As the Russian invasion of Ukraine reached its second month, the issue of refugees has been raised in numerous news stories. The Ukrainian city, Mariupol, was besieged by Russian troops, resulting in the escape of Ukrainian residents to neighboring countries.
The number of residents who fled the country reached 4 million this week, most of whom found shelter in Poland, a bordering country. Others went to Hungary, Romania, and other western countries.
On March 19, the Mariupol city council accused Russia of “forcibly” deporting the residents of the Ukrainian city to Russia. However, the information was not confirmed considering the absence of foreign journalists in the area.
Following the accusations, US Ambassador to the United Nations Linda-Thomas Greenfield said that the accounts were “disturbing” and “unconscionable”, but the US hadn’t yet confirmed the allegations.
The news spread throughout the world: while some news headlines accused Russia of deporting Ukrainians against their will, others considered Russia as another shelter for the refugees who fled there willingly. A few others highlighted the fact that Russia was “accused” and not necessarily “guilty”.
Al-Jazeera, for instance, a Qatari newspaper, quoted the words of Thomas Greenfield to show the seriousness of the situation:
As mentioned earlier, the allegations had not yet been confirmed by the United States when this statement was made.
Paris Match, a French weekly magazine, also took part in the controversy. On March 25, it published an article on its website, calling out for the “mass deportation” to Russia. The headline also included a quote from President Volodymyr Zelensky who praised the Ukrainians for their “heroic” defense.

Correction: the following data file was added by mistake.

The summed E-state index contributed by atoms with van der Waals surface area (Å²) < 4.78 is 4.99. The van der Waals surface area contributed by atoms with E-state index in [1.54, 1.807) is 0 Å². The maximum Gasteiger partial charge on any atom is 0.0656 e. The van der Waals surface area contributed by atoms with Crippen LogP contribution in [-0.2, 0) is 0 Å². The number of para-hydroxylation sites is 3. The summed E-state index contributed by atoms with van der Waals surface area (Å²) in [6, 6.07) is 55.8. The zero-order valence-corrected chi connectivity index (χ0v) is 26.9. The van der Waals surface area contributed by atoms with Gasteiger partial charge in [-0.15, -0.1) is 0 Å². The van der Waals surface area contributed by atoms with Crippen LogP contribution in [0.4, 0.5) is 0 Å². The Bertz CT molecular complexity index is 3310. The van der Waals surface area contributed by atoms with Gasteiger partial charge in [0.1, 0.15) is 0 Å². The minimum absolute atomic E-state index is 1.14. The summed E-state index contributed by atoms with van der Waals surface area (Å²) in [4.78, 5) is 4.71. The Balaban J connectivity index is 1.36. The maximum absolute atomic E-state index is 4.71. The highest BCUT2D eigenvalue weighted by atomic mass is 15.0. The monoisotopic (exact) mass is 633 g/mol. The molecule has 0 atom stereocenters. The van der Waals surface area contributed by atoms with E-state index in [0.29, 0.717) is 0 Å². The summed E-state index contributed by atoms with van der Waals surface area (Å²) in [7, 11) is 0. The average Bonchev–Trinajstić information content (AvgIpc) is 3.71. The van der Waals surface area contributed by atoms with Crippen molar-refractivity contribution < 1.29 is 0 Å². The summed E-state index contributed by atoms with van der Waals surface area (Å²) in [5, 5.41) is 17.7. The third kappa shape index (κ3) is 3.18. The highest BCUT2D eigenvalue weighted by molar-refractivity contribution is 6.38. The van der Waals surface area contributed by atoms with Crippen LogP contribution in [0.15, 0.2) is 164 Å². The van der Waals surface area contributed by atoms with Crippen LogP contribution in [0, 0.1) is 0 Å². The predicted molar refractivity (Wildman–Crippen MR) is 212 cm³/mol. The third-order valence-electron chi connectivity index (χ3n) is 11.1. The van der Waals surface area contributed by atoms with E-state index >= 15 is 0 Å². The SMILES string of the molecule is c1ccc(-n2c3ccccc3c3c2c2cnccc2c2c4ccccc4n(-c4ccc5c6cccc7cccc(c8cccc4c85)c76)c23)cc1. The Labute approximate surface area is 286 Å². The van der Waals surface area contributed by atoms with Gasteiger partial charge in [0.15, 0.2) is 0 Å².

Yet, many newspapers used words such as “claimed” and “accused” to refer to the source of the information which is, in this case, the Mariupol city council.
It is important to indicate that headlines may sometimes be misleading although often followed by further information to clarify the facts. Unfortunately, there is a higher likelihood of the reader only retaining the information mentioned in the headline.
The Issue of Ukrainian Refugees a Few Days After the Russian Invasion
The Ukrainian residents fled their homes from the beginning of the invasion. Several newspapers covered the stories revolving around the matter, including DW (Deutsche Welle), a German newspaper, which wrote about humanitarian corridors leading to the Russian territory. It stated that Ukraine had rejected the corridors and considered them as “immoral”.
On March 7, the Reuters newspaper published an article about Moscow’s permission for Ukrainians to seek shelter in Russia.
There is a striking contrast between the words mentioned on the above headline and the ones on the previously mentioned headlines, moving from “Moscow will let” to “Russia forcibly deports“.
The Egyptian Al-Shourouk published an article on March 21 about the Ukrainian refugees. The word it chose to use was “إجلاء” (evacuation) when mentioning the refugees’ move to Russia.
Within the article, the Russian Defense Ministry was said to have claimed that hundreds of thousands of Ukrainians had filed requested to flee to Russia. The source of the information is the Russia Today website.